This is unpublished
Dr. Thomas Gallagher
September 26, 2022

Center of Excellence to achieve better cancer diagnosis

A new joint Diagnostic Center of Excellence will work to identify, support and learn from marginalized patients who experience delayed cancer diagnosis.
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Delays in the diagnosis of cancer are too common. For patients diagnosed with advanced stage cancers, particularly those with symptoms or findings that may represent missed opportunities for earlier diagnosis, this can be devastating.

These concerns are complicated by the nonspecific nature of cancer symptoms, hindsight bias, controversies around over-diagnosis and over-testing, and now delays in screening and care due to COVID.

Some patients experiencing a delayed diagnosis may face additional challenges resulting from social determinants of health, racism, language barriers, or inadequate health insurance.

Prior studies examined system factors associated with delayed cancer diagnosis, but progress has been elusive. The patient voice has been missing, even though it is likely the one voice with the most to say about how the delay occurred and opportunities for improvement.

In our prior work, we learned patients are frequently aware of problems in their care but hesitate to speak up for fear that it might affect their care. Silence around the delayed cancer diagnosis extends to all members of the healthcare team, given the fear of malpractice litigation and the ingrained resistance to addressing problems in care transparently.

Diagnostic Center of Excellence


CRPs are processes for responding to problems in
healthcare with transparency, accountability, and learning. The project will target delays for marginalized patients with breast, lung, colorectal, and prostate cancer.

To address this problem, the Agency for Healthcare Research and Quality awarded a four-year, $3.8 million R18 grant to the Brigham and Women’s Hospital (Dr. Gordon Schiff) and the University of Washington (Dr. Thomas Gallagher) to create a joint Diagnostic Center of Excellence (DCE).

This DCE will seek out and address cases of delayed diagnosis of cancer by bringing together experts on diagnostic safety and on Communication and Resolution Programs (CRPs).


Design and implement a program to identify and learn from patients who experienced delays in cancer diagnosis

We will partner with organizational resources and optimize them by bringing together multiple streams of data to facilitate real-time identification of patients, particularly those from marginalized populations, who may have experienced a delay in the diagnosis of cancer.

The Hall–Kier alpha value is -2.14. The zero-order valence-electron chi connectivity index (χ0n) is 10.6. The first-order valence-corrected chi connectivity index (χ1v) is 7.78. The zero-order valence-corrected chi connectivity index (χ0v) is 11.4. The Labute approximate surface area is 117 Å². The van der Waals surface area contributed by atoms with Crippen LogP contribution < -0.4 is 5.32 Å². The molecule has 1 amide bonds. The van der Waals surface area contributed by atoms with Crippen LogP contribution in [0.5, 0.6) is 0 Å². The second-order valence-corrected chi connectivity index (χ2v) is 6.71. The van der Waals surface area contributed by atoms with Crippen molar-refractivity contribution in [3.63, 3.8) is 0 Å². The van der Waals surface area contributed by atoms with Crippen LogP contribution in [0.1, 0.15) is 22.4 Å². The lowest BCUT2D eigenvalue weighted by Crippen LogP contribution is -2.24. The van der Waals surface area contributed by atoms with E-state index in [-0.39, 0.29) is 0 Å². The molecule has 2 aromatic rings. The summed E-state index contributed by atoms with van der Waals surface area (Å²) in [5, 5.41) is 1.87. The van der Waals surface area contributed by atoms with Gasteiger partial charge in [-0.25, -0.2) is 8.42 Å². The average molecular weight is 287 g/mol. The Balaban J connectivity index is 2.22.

Engage and learn from patients who have experienced delayed cancer diagnoses

We will identify 240 recently diagnosed cancer patients at Dana Farber Cancer Institute and Fred Hutchinson Cancer Center. Using a novel patient advocate intervention, we will conduct serial interviews to develop trust and learn about potential missed opportunities for earlier diagnosis.

We will then analyze these cases for improvement opportunities using existing validated tools.

Implement and evaluate generalizable interventions to improve the cancer diagnostic process

Our Advisory Committee will review ideas to improve cancer diagnosis emanating from Aims 1 and 2. We will test promising system solutions using plan-do-study-act (PDSA) cycles.

We will develop a robust, multifaceted Improving Cancer Diagnosis Communication Toolkit designed for dissemination.

Improvements in cancer diagnosis

Our project will fuel improvements in cancer diagnosis over time in multiple ways:

  • Developing novel methods to detect delayed cancer diagnosis in real time
  • Encouraging organizations to prioritize identifying and addressing delayed cancer diagnosis
  • Uncovering valuable insights from patients about the causes of delayed cancer diagnosis as well as where the process went well
  • Improving the patient experience by helping patients share and process their diagnostic journeys and providing them with compassionate explanations of what happened
  • Developing and piloting tools, resources, and strategies to improve timely cancer diagnosis
  • Reducing treatment costs through more timely cancer diagnosis, especially for marginalized patients who may lack solid health insurance coverage
  • Narrowing the gap in late stage diagnosis historically marginalized patients face
  • De-incentivizing malpractice suits by transparently providing relevant information about care breakdowns to patients who may otherwise have to bring a lawsuit to obtain it